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– interview by Jianda Johnson

Slowly, steadily, and sweetly in their own atypical way, the (he)art-rock project ILYA bestowed me with enough trust to interview with me not once, but twice. You see, they’re gentle in revealing their underbellies to folks. But when it comes to musical integrity and direction? ILYA is BRUTAL. Brutally-honest, brutally-lovely, brutally-raw, brutally-skilled. Taking no prisoners. Giving it all to you. Offstage, it’s a different matter entirely. I tried my best to respect their time, and talents. Maybe you can tell me how well I did. C’mon. Scale of 1-10:

JJ: You’d said the name “ILYA” is arbitrary: why do you want your band “NOT to represent,” as it were–what is the artistic statement this makes?

ILYA: The name “ILYA” (in the context of our music endeavor) is arbitrary – the meaning is not. ILYA represents: absence of judgement.

JJ: How long have you been together–how did ILYA come to be?

ILYA: Since February of 2001. ILYA came to be through six people getting together with the mutual passion to create something beautiful involving music, and the intent of forming a truly collaborative effort… no dictators. A platform where everyone could express themselves musically. It’s amazing how this works out. Although there are six of us, we always seem to figure out something that makes us all happy, and we are blessed to have this.

JJ: “Poise is The Greater Architect:” what’s the significance of this album title?

ILYA: Well…in the current music world it seems that brut force both musically and lyrically seems to be “the way to go” and very popular…we just feel that more “poise” and a gentler approach can be just as powerful, if not “greater.”

JJ: How are songwriting and lyrical duties split up, if at all?

ILYA: Matthew and Blanca use personal songs and poetry written years ago, or spontaneously create lyrics inspired by music ILYA plays during rehearsals.

JJ: How do you generate such atmospheric sounds–what kind of gear do you use?
ILYA: Pedals…experimentation and creativity with pedals…we have a lot of pedals. We really learned how many we had when we just had to bring them to Japan for tour.

JJ: You control your sounds and levels very masterfully, but–how much noise is too much? How do you craft the sound to be ‘just so?’

ILYA: Thank you for noticing. We all just know where we fit as individuals into the sound of ILYA. Nobody steps on each others “musical toes”. We know our place. There are a few points in our songs were we do get loud/noisy, but we do it in a dynamic way…we are very big on our dynamics.

JJ: How much would you say dreams and the unconscious influence your work?

ILYA: Dreams and the unconscious rarely influence our work – at times, they are the aftermath of our work.

JJ: Who does your artwork and photography–and what’s the concept for your CD cover art about?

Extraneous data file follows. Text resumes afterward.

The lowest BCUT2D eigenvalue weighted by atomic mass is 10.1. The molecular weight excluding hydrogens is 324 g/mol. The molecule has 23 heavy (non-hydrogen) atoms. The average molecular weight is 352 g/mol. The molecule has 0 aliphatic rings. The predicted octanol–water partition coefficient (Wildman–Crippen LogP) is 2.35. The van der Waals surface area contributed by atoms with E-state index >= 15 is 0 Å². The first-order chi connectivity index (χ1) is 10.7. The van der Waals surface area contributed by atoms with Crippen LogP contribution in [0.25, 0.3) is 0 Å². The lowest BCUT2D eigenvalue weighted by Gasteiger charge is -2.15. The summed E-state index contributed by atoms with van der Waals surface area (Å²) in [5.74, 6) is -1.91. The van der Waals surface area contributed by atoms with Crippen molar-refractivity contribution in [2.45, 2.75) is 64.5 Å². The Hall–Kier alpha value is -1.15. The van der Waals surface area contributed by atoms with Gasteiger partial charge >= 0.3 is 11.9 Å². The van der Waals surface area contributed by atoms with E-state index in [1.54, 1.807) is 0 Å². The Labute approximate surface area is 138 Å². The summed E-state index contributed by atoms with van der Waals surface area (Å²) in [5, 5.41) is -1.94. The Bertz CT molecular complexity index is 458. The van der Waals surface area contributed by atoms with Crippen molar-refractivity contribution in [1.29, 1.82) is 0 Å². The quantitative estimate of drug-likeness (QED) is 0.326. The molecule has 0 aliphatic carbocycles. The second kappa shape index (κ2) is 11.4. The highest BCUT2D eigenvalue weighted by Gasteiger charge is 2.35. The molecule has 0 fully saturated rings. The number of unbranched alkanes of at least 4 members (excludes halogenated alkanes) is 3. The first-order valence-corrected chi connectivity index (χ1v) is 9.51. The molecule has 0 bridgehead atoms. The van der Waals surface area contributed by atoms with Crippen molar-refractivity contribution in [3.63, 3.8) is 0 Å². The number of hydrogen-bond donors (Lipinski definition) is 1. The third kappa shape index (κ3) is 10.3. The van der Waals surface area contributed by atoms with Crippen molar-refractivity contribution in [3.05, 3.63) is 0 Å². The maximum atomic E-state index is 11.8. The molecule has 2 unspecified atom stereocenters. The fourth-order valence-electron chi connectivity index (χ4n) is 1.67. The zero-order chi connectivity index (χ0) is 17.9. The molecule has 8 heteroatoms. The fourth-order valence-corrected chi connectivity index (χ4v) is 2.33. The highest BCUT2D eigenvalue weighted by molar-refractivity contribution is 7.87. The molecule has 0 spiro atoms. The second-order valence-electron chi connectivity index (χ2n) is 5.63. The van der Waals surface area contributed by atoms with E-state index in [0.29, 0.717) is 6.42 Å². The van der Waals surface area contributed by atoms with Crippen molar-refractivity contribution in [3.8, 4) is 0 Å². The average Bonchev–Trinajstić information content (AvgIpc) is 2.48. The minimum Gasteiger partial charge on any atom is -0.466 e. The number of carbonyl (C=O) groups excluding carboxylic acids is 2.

ILYA: Our artwork and website is done by Duane (guitar). The photos were taken by Chari Verespej while she was in school for photography. Duane saw the photo (before it was the cover of course) and felt it visually fit the sound of “Poise…” and ILYA. He presented it to the rest of the band and everyone liked it.


ILYA: The cover photo is very much open to interpretation…just like our music.

But one way we look at it is that it’s very powerful, while still being gentle…which ties in with the title of the record.

JJ: How did you wind up in San Diego, or are all of you SD natives?

ILYA: All of us grew up in the San Diego area except Duane. He moved here in 1994 for his career as a professional skateboarder.

JJ: What is your work/studio ethic if any?

ILYA: Puntuality, accountability, respect, and HUMOR are our studio ethics.

JJ: What other modes of art would you say influence your work?

ILYA: Cinematography, photography, and literature.

JJ: Who are some of your favorite artists?

ILYA: We all have broad tastes in music, and they don’t all overlap…so, we don’t know if naming particular artists is fair to everyone in the band.

JJ: What’s a ‘dream collaboration for you–someone you have yet to work with but who you’d love to work with?

ILYA: There is probably only one person so far that we’ve discussed that would be a ‘dream collaboration,’ and that person is Nigel Godrich. For people who do not know him he’s the producer that worked with Radiohead on their last three records…especially OK Computer.

But surely, we’ll talk more about this subject before our next record.

JJ: How easy was it for you to find distribution for your music?

ILYA: Actually, as of now “Poise…” is self-released…so we have no distribution. We’re “feeling” around to see what’s best for ILYA. But so far, outlets like MP3.com have been a big help, as well as Better Looking Records (betterlookingrecords.com) for letting us sell the record on their site.

JJ: Thanks so much for allowing us this vantage point, this insight into your music. We wish you continued success.

Nab a copy of “Poise is the Greater Architect” and support indie-thinkers, indie-expression, and indie music. Sonic, heart, mind, body, soul, spirit voyages are guaranteed. This music is illustrious. For every ugly eep, bleep, bop and boombip, there is a sweet, soft, gentle ooh, ah, and summery whisper to keep their sound at once edge, balanced and challenging.



Thank you for your kind attention.

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